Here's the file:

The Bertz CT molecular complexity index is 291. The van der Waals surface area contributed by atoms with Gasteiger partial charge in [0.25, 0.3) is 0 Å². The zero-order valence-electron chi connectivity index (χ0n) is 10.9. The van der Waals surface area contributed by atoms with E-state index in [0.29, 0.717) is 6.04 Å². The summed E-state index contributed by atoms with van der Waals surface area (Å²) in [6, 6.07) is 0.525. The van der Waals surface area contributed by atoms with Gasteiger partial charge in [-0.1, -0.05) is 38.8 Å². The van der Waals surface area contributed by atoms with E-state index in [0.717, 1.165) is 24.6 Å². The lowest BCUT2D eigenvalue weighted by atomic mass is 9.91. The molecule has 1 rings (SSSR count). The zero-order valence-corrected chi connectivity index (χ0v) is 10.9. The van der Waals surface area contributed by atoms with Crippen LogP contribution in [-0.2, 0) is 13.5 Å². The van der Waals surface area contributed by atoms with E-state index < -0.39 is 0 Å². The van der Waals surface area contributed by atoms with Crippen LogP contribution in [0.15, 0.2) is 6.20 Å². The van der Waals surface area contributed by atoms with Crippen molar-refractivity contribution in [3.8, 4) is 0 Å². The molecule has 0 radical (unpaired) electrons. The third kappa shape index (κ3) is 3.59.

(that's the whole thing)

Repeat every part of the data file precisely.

The Bertz CT molecular complexity index is 291. The van der Waals surface area contributed by atoms with Gasteiger partial charge in [0.25, 0.3) is 0 Å². The zero-order valence-electron chi connectivity index (χ0n) is 10.9. The van der Waals surface area contributed by atoms with E-state index in [0.29, 0.717) is 6.04 Å². The summed E-state index contributed by atoms with van der Waals surface area (Å²) in [6, 6.07) is 0.525. The van der Waals surface area contributed by atoms with Gasteiger partial charge in [-0.1, -0.05) is 38.8 Å². The van der Waals surface area contributed by atoms with E-state index in [0.717, 1.165) is 24.6 Å². The lowest BCUT2D eigenvalue weighted by atomic mass is 9.91. The molecule has 1 rings (SSSR count). The zero-order valence-corrected chi connectivity index (χ0v) is 10.9. The van der Waals surface area contributed by atoms with Crippen LogP contribution in [-0.2, 0) is 13.5 Å². The van der Waals surface area contributed by atoms with E-state index < -0.39 is 0 Å². The van der Waals surface area contributed by atoms with Crippen LogP contribution in [0.15, 0.2) is 6.20 Å². The van der Waals surface area contributed by atoms with Crippen molar-refractivity contribution in [3.8, 4) is 0 Å². The molecule has 0 radical (unpaired) electrons. The third kappa shape index (κ3) is 3.59.